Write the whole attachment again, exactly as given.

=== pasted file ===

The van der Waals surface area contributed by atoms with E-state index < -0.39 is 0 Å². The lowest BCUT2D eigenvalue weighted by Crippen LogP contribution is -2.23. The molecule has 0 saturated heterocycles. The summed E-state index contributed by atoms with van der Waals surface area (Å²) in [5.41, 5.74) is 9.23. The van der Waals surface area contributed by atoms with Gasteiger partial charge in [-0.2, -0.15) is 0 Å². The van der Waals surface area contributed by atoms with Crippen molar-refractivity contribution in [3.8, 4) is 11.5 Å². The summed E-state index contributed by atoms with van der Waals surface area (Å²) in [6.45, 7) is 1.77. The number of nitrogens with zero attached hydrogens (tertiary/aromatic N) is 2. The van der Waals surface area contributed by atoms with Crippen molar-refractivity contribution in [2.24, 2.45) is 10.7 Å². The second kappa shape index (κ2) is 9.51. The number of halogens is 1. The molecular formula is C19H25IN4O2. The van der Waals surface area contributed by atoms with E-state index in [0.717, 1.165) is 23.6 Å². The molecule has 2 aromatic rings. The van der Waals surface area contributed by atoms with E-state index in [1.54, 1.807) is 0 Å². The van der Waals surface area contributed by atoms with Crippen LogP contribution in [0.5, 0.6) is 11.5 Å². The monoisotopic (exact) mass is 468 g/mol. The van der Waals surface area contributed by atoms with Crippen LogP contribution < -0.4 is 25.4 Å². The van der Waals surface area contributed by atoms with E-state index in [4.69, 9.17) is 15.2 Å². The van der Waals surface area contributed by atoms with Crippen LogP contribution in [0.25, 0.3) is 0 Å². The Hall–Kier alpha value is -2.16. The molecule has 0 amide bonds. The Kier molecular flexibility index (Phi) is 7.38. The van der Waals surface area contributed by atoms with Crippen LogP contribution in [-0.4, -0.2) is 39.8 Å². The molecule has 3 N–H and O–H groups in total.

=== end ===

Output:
The van der Waals surface area contributed by atoms with E-state index < -0.39 is 0 Å². The lowest BCUT2D eigenvalue weighted by Crippen LogP contribution is -2.23. The molecule has 0 saturated heterocycles. The summed E-state index contributed by atoms with van der Waals surface area (Å²) in [5.41, 5.74) is 9.23. The van der Waals surface area contributed by atoms with Gasteiger partial charge in [-0.2, -0.15) is 0 Å². The van der Waals surface area contributed by atoms with Crippen molar-refractivity contribution in [3.8, 4) is 11.5 Å². The summed E-state index contributed by atoms with van der Waals surface area (Å²) in [6.45, 7) is 1.77. The number of nitrogens with zero attached hydrogens (tertiary/aromatic N) is 2. The van der Waals surface area contributed by atoms with Crippen molar-refractivity contribution in [2.24, 2.45) is 10.7 Å². The second kappa shape index (κ2) is 9.51. The number of halogens is 1. The molecular formula is C19H25IN4O2. The van der Waals surface area contributed by atoms with E-state index in [0.717, 1.165) is 23.6 Å². The molecule has 2 aromatic rings. The van der Waals surface area contributed by atoms with E-state index in [1.54, 1.807) is 0 Å². The van der Waals surface area contributed by atoms with Crippen LogP contribution in [0.5, 0.6) is 11.5 Å². The monoisotopic (exact) mass is 468 g/mol. The van der Waals surface area contributed by atoms with Crippen LogP contribution < -0.4 is 25.4 Å². The van der Waals surface area contributed by atoms with E-state index in [4.69, 9.17) is 15.2 Å². The van der Waals surface area contributed by atoms with Crippen LogP contribution in [0.25, 0.3) is 0 Å². The Hall–Kier alpha value is -2.16. The molecule has 0 amide bonds. The Kier molecular flexibility index (Phi) is 7.38. The van der Waals surface area contributed by atoms with Crippen LogP contribution in [-0.4, -0.2) is 39.8 Å². The molecule has 3 N–H and O–H groups in total.